Money idioms and phrases
The word money is used in a large number of idiomatic expressions.
Be in the money
When you are in the money, you become rich all of a sudden. You may have won a lottery or inherited a large amount of money from your parents.
- Now that he is in the money, he has started ignoring his old friends.
Be right on the money
When you are right on the money, you are exactly right.
- Your guess was right on the money.
The best thing that money can buy
This expression is used to suggest that something is of high quality.
- Every parent wants to give their children the best education that money can buy.
For my money
You can use this expression to emphasize that what you are going to say is correct.
- For my money, you can’t depend on that guy. (= I believe that you can’t depend on that guy.)
Get your money’s worth
When you get your money’s worth, what you have bought is worth the money you paid for it.
- It is an expensive laptop but you get your money’s worth.
Have money to burn
You can use this expression if you feel that somebody is spending too much money on things they don’t need.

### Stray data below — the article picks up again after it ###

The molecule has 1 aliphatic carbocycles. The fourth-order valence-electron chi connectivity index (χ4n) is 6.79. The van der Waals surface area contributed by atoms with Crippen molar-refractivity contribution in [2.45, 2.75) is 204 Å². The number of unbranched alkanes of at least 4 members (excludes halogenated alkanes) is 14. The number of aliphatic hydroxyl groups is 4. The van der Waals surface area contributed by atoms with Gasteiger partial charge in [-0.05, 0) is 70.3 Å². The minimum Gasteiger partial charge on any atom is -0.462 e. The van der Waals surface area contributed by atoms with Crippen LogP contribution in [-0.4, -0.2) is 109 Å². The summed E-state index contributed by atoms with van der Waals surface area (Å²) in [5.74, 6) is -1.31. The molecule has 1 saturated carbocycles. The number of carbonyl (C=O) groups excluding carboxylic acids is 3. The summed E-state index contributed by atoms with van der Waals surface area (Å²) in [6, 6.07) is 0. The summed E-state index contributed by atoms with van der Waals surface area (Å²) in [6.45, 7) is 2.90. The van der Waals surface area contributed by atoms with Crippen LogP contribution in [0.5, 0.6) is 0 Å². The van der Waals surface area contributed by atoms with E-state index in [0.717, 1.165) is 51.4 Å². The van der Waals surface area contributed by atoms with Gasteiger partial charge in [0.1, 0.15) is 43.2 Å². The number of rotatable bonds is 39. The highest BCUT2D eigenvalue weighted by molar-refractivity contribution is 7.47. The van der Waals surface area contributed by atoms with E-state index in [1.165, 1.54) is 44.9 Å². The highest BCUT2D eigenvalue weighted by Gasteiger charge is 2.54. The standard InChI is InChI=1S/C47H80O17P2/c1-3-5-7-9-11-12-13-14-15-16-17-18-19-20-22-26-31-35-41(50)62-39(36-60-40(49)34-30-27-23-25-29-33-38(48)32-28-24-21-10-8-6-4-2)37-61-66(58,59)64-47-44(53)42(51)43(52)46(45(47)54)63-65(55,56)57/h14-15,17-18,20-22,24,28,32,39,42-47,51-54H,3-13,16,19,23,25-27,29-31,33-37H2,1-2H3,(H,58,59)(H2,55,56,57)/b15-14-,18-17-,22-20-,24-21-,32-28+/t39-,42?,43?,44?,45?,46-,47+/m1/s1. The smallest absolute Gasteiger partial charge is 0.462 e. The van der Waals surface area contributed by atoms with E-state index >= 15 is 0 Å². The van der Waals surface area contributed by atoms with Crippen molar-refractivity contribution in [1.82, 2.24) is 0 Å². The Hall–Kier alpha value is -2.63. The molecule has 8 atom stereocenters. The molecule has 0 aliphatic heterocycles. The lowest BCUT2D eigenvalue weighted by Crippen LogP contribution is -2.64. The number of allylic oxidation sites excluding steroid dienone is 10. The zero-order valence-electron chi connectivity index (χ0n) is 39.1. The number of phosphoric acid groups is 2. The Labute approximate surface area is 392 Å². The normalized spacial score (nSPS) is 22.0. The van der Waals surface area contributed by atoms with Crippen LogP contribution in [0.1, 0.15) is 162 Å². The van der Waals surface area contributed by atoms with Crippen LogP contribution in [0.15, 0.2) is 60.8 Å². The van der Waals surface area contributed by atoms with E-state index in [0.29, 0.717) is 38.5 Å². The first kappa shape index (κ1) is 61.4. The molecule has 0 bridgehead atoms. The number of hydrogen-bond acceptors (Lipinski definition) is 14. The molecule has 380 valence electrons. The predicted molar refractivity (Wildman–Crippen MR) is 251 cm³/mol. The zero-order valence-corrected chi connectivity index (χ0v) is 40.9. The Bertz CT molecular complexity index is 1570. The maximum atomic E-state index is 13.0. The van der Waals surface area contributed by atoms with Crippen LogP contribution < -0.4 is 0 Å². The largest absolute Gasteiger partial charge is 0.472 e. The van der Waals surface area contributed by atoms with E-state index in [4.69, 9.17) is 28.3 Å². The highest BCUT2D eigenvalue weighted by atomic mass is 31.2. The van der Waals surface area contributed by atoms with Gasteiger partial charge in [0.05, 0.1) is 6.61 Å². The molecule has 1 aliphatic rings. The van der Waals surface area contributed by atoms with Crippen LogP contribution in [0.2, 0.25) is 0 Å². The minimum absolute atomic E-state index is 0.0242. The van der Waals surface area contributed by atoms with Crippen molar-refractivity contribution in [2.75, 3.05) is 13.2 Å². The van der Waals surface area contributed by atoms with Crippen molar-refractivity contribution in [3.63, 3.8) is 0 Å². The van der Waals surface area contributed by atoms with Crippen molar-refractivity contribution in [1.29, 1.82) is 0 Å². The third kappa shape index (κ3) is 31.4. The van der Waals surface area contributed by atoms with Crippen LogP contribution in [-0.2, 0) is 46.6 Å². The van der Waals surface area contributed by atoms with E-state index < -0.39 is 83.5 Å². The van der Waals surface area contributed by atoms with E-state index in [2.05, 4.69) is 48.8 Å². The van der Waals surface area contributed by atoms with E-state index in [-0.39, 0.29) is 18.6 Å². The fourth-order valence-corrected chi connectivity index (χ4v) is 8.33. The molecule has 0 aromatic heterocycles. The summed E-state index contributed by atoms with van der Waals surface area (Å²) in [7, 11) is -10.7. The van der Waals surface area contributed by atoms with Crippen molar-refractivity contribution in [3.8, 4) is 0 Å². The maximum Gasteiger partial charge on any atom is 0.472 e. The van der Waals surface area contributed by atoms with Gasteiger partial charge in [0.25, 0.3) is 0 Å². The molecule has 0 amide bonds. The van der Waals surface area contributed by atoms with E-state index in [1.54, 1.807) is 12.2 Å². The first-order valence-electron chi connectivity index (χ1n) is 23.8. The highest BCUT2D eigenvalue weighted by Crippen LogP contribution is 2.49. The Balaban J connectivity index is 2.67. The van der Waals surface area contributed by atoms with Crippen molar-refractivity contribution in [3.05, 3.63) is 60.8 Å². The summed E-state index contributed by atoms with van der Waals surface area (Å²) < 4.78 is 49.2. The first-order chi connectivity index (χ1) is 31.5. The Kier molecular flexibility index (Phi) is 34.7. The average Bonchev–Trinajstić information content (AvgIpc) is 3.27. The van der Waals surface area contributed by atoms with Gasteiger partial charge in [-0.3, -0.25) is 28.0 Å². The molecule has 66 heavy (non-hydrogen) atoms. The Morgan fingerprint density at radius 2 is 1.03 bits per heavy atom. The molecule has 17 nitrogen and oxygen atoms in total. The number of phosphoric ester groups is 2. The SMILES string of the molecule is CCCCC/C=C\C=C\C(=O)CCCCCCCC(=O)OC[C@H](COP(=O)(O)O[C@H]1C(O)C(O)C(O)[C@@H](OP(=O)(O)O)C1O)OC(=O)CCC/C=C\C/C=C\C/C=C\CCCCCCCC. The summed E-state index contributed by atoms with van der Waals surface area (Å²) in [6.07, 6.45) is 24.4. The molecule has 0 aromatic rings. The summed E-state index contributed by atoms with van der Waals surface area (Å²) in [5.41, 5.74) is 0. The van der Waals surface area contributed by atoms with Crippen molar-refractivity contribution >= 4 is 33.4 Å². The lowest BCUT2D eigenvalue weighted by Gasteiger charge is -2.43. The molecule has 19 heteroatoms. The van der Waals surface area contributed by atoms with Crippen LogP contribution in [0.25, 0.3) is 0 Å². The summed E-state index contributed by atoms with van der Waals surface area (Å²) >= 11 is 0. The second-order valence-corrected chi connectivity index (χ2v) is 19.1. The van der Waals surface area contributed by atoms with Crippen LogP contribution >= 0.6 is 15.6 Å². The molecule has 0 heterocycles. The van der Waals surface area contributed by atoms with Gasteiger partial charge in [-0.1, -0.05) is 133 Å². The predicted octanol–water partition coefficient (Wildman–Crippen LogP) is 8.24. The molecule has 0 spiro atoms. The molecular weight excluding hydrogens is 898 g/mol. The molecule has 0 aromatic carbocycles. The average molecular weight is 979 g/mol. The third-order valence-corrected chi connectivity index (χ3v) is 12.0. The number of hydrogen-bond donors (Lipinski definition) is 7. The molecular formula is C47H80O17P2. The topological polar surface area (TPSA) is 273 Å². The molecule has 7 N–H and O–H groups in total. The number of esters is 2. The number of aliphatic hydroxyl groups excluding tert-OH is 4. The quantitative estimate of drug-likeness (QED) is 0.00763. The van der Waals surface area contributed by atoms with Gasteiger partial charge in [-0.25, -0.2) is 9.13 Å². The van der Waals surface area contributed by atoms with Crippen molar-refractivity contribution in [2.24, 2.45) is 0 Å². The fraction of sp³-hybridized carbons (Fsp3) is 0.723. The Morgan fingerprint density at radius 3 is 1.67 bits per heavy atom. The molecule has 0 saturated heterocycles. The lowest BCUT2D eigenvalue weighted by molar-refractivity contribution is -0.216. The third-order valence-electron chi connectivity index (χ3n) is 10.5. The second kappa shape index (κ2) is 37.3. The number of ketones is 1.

- He must have money to burn; otherwise, he wouldn’t have bought that used car for $5,000.
Have more money than sense
This is another expression used to refer to a person who spends their money on things they don’t need.
Put your money where your mouth is
To put your money where your mouth is to do something, especially spend money, to show that you mean what you say.
- If the government cares about the environment, it should put its money where its mouth is and scrap the controversial power project.
Someone isn’t made of money
If you aren’t made of money, you don’t have large amounts of money.
- My dad isn’t made of money, but he earns enough to support our family.
Money is no object
Use to suggest that you have got enough money to buy whatever you want.
- I want the best laptop you have got. Money is no object.
This is used to suggest that rich people are more influential than others.
- You can’t compete against your rich neighbour. She will get her way. Money talks, you know.
My money is on somebody/something
When your money is on somebody you believe that they are going to win.
- ‘Who do you think will win this World Cup?’ ‘My money is on Argentina.’
Put money on something
When you say somebody can put money on something, you are absolutely certain that it will happen.
- She will win. You can put money on it.
Spend money like water
To spend money like water is to spend it in a careless way. The expression ‘throw your money around’ also means the same.
- Sam never takes his wife out on shopping. She spends money like water.